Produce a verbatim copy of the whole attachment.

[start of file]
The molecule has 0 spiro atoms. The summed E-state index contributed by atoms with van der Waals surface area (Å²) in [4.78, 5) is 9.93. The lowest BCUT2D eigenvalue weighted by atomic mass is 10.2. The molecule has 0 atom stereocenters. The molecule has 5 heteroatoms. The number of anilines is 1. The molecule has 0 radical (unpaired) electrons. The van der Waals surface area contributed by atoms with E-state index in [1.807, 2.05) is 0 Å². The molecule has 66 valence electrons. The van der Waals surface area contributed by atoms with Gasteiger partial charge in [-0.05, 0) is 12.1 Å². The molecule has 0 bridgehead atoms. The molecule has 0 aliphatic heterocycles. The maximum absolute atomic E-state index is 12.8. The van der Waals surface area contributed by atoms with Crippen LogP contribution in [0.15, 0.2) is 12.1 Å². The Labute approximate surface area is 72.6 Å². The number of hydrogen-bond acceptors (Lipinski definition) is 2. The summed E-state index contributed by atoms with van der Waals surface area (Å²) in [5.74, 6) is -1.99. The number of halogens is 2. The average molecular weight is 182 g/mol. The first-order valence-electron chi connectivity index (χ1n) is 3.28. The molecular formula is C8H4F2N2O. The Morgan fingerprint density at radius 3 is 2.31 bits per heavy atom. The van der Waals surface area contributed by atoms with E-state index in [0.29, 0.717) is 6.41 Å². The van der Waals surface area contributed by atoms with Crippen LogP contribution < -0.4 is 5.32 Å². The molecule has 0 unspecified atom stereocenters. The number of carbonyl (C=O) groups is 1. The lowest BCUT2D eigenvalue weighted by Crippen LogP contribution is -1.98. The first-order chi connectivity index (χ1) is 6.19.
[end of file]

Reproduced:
The molecule has 0 spiro atoms. The summed E-state index contributed by atoms with van der Waals surface area (Å²) in [4.78, 5) is 9.93. The lowest BCUT2D eigenvalue weighted by atomic mass is 10.2. The molecule has 0 atom stereocenters. The molecule has 5 heteroatoms. The number of anilines is 1. The molecule has 0 radical (unpaired) electrons. The van der Waals surface area contributed by atoms with E-state index in [1.807, 2.05) is 0 Å². The molecule has 66 valence electrons. The van der Waals surface area contributed by atoms with Gasteiger partial charge in [-0.05, 0) is 12.1 Å². The molecule has 0 bridgehead atoms. The molecule has 0 aliphatic heterocycles. The maximum absolute atomic E-state index is 12.8. The van der Waals surface area contributed by atoms with Crippen LogP contribution in [0.15, 0.2) is 12.1 Å². The Labute approximate surface area is 72.6 Å². The number of hydrogen-bond acceptors (Lipinski definition) is 2. The summed E-state index contributed by atoms with van der Waals surface area (Å²) in [5.74, 6) is -1.99. The number of halogens is 2. The average molecular weight is 182 g/mol. The first-order valence-electron chi connectivity index (χ1n) is 3.28. The molecular formula is C8H4F2N2O. The Morgan fingerprint density at radius 3 is 2.31 bits per heavy atom. The van der Waals surface area contributed by atoms with E-state index in [0.29, 0.717) is 6.41 Å². The van der Waals surface area contributed by atoms with Crippen LogP contribution < -0.4 is 5.32 Å². The molecule has 0 unspecified atom stereocenters. The number of carbonyl (C=O) groups is 1. The lowest BCUT2D eigenvalue weighted by Crippen LogP contribution is -1.98. The first-order chi connectivity index (χ1) is 6.19.